Stating this, a forthcoming World Bank study on Orissa whose main findings were released today, lauded the efforts of the state government to achieve its goal to bring down the poverty level to below 10 per cent by 2020.
The study "Orissa in Transition: From Fiscal Turnaround to Rapid and Inclusive Growth" was conducted by the World Bank in 2007.
The study found that the poverty headcount ratio for the state, after rising during 1993-99, declined during 2000-2005 by more than 8 percentage points in rural Orissa and 2.5 percentage points in urban Orissa.
This is better than the all-India average decline of 5 percentage points for urban India and 2 percentage points for rural India.
Among the factors that helped the turnaround, the study highlights adoption of a consultative approach to fiscal correction and a strong government resolve to accelerate projects in the face of a resource crunch.
"What is most heartening about Orissa's economic transition is that growth has been most rapid in the southern region, which was one of the poorest parts of India. This turnaround carries important lessons for the rest of India as it seeks to ensure inclusive growth for all," says VJ Ravishankar, lead economist and principal author of the study.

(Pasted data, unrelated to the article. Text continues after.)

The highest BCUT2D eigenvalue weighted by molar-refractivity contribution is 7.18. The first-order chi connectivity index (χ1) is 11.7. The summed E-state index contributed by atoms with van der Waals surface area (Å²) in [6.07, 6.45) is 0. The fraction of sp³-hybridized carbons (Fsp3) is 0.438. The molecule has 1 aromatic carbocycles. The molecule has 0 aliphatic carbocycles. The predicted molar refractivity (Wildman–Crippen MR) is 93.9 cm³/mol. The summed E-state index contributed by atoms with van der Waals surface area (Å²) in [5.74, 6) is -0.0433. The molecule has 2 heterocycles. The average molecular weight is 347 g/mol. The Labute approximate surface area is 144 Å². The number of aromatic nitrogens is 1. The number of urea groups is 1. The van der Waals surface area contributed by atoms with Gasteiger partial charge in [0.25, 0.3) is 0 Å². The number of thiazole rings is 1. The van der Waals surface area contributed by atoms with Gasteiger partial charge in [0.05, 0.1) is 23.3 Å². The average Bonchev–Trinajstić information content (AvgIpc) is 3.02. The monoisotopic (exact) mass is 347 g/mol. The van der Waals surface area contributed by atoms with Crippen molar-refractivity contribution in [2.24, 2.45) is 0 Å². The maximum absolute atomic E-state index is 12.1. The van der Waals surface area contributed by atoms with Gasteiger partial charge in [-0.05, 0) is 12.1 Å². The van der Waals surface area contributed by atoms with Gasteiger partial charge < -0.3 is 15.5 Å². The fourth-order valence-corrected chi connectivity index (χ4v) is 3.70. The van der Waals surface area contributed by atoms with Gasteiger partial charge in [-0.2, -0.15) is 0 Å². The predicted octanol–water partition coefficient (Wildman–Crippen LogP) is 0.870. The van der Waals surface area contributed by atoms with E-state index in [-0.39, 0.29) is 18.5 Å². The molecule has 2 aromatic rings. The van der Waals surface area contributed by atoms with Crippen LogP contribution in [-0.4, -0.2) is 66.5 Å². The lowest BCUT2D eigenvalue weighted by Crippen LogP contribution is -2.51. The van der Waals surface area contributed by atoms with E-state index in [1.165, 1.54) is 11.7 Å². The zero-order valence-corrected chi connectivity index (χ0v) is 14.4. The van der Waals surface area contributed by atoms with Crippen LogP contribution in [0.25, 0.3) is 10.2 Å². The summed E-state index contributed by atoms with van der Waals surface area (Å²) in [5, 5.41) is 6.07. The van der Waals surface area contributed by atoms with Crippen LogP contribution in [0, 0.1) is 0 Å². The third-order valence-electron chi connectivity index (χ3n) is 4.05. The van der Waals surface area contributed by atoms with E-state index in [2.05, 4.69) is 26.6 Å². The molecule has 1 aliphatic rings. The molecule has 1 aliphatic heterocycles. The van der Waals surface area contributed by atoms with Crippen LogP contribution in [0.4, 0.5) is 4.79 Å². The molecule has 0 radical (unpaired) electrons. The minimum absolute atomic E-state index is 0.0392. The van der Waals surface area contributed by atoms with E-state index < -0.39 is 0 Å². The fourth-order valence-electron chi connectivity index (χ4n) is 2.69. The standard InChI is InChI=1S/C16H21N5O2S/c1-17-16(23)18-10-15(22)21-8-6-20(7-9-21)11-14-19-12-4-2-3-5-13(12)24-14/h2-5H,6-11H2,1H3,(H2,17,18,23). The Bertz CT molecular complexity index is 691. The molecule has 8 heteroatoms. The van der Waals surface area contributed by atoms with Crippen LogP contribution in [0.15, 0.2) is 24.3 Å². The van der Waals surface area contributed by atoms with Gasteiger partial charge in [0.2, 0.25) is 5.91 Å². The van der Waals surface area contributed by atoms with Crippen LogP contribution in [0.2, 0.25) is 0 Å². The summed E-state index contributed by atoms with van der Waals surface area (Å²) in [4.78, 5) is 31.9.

Significantly, over the past seven years, the state's primary fiscal balance has been converted from a deficit of 5.9 per cent of gross state domestic product (GSDP) to a surplus of 2.8 per cent, a correction of 8.7 percentage points. However, according to the study, if the state can consolidate the gains of its fiscal turnaround and devote more public resources to development, it may be able to address these challenges effectively. To ensure inclusive growth, the study further suggests that the state government should unleash the potential of agriculture, fishery and forestry, on which most of the poor people depend.
The study also highlights the need for meeting the huge infrastructure gap, which is hindering growth. The state has $125-billion portfolio of 470 ongoing investment projects that are projected to generate an additional GSDP (gross state domestic product) of $35 billion. This is twice the size of Orissa's GSDP of 2006. This level of investments suggests that Orissa may experience a period of even more rapid growth in the future, the study says.